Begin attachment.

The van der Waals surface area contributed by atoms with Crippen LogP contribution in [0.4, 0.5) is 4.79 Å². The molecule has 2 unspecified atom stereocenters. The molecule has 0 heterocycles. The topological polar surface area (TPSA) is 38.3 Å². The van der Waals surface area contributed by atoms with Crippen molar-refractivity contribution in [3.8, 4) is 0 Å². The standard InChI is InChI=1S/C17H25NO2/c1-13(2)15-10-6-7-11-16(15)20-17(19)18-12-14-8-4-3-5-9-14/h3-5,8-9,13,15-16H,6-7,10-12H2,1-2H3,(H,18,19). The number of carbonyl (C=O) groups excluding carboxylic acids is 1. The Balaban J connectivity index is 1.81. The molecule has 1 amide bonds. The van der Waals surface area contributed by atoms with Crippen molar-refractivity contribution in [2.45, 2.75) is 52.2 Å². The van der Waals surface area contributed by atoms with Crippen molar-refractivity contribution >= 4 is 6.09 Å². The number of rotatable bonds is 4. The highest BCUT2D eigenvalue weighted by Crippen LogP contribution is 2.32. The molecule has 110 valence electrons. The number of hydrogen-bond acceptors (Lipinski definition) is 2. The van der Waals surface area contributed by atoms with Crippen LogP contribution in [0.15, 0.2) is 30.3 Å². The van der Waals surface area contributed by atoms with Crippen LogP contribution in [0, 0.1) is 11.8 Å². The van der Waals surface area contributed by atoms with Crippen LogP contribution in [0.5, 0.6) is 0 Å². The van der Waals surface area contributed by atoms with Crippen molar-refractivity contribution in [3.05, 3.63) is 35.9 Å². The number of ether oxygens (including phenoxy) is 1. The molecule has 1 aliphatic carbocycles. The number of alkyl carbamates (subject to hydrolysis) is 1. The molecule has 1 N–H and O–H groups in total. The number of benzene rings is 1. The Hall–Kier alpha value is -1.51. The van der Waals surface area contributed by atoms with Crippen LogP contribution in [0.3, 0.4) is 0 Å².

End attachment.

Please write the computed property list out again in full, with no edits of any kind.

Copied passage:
The van der Waals surface area contributed by atoms with Crippen LogP contribution in [0.4, 0.5) is 4.79 Å². The molecule has 2 unspecified atom stereocenters. The molecule has 0 heterocycles. The topological polar surface area (TPSA) is 38.3 Å². The van der Waals surface area contributed by atoms with Crippen molar-refractivity contribution in [3.8, 4) is 0 Å². The standard InChI is InChI=1S/C17H25NO2/c1-13(2)15-10-6-7-11-16(15)20-17(19)18-12-14-8-4-3-5-9-14/h3-5,8-9,13,15-16H,6-7,10-12H2,1-2H3,(H,18,19). The number of carbonyl (C=O) groups excluding carboxylic acids is 1. The Balaban J connectivity index is 1.81. The molecule has 1 amide bonds. The van der Waals surface area contributed by atoms with Crippen molar-refractivity contribution in [2.45, 2.75) is 52.2 Å². The van der Waals surface area contributed by atoms with Crippen molar-refractivity contribution >= 4 is 6.09 Å². The number of rotatable bonds is 4. The highest BCUT2D eigenvalue weighted by Crippen LogP contribution is 2.32. The molecule has 110 valence electrons. The number of hydrogen-bond acceptors (Lipinski definition) is 2. The van der Waals surface area contributed by atoms with Crippen LogP contribution in [0.15, 0.2) is 30.3 Å². The van der Waals surface area contributed by atoms with Crippen LogP contribution in [0, 0.1) is 11.8 Å². The van der Waals surface area contributed by atoms with Crippen LogP contribution in [0.5, 0.6) is 0 Å². The van der Waals surface area contributed by atoms with Crippen molar-refractivity contribution in [3.05, 3.63) is 35.9 Å². The number of ether oxygens (including phenoxy) is 1. The molecule has 1 aliphatic carbocycles. The number of alkyl carbamates (subject to hydrolysis) is 1. The molecule has 1 N–H and O–H groups in total. The number of benzene rings is 1. The Hall–Kier alpha value is -1.51. The van der Waals surface area contributed by atoms with Crippen LogP contribution in [0.3, 0.4) is 0 Å².